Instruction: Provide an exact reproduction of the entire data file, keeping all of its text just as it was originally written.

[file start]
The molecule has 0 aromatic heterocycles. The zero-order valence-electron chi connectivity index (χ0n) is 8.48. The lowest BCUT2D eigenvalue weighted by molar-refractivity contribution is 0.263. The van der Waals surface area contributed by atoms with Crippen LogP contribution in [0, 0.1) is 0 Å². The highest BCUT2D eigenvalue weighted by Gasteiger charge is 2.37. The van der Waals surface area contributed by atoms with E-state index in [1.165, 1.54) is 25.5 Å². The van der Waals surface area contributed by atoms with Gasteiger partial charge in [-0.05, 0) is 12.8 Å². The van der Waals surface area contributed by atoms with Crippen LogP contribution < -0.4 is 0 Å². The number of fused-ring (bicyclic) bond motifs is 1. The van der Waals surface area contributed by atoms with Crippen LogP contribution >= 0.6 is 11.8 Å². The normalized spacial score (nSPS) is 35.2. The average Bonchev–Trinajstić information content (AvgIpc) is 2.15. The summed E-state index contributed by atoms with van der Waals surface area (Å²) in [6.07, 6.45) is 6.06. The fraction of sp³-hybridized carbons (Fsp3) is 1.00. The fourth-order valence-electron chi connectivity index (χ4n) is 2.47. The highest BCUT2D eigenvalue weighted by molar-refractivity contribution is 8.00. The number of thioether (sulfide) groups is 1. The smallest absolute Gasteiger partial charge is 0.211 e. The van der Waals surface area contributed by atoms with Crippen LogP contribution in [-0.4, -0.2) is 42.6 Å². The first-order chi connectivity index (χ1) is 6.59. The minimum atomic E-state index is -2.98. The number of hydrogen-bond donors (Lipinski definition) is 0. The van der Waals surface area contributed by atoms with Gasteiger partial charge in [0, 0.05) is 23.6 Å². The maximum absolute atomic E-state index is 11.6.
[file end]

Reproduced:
The molecule has 0 aromatic heterocycles. The zero-order valence-electron chi connectivity index (χ0n) is 8.48. The lowest BCUT2D eigenvalue weighted by molar-refractivity contribution is 0.263. The van der Waals surface area contributed by atoms with Crippen LogP contribution in [0, 0.1) is 0 Å². The highest BCUT2D eigenvalue weighted by Gasteiger charge is 2.37. The van der Waals surface area contributed by atoms with E-state index in [1.165, 1.54) is 25.5 Å². The van der Waals surface area contributed by atoms with Gasteiger partial charge in [-0.05, 0) is 12.8 Å². The van der Waals surface area contributed by atoms with Crippen LogP contribution < -0.4 is 0 Å². The number of fused-ring (bicyclic) bond motifs is 1. The van der Waals surface area contributed by atoms with Crippen LogP contribution >= 0.6 is 11.8 Å². The normalized spacial score (nSPS) is 35.2. The average Bonchev–Trinajstić information content (AvgIpc) is 2.15. The summed E-state index contributed by atoms with van der Waals surface area (Å²) in [6.07, 6.45) is 6.06. The fraction of sp³-hybridized carbons (Fsp3) is 1.00. The fourth-order valence-electron chi connectivity index (χ4n) is 2.47. The highest BCUT2D eigenvalue weighted by molar-refractivity contribution is 8.00. The number of thioether (sulfide) groups is 1. The smallest absolute Gasteiger partial charge is 0.211 e. The van der Waals surface area contributed by atoms with Crippen LogP contribution in [-0.4, -0.2) is 42.6 Å². The first-order chi connectivity index (χ1) is 6.59. The minimum atomic E-state index is -2.98. The number of hydrogen-bond donors (Lipinski definition) is 0. The van der Waals surface area contributed by atoms with Gasteiger partial charge in [0, 0.05) is 23.6 Å². The maximum absolute atomic E-state index is 11.6.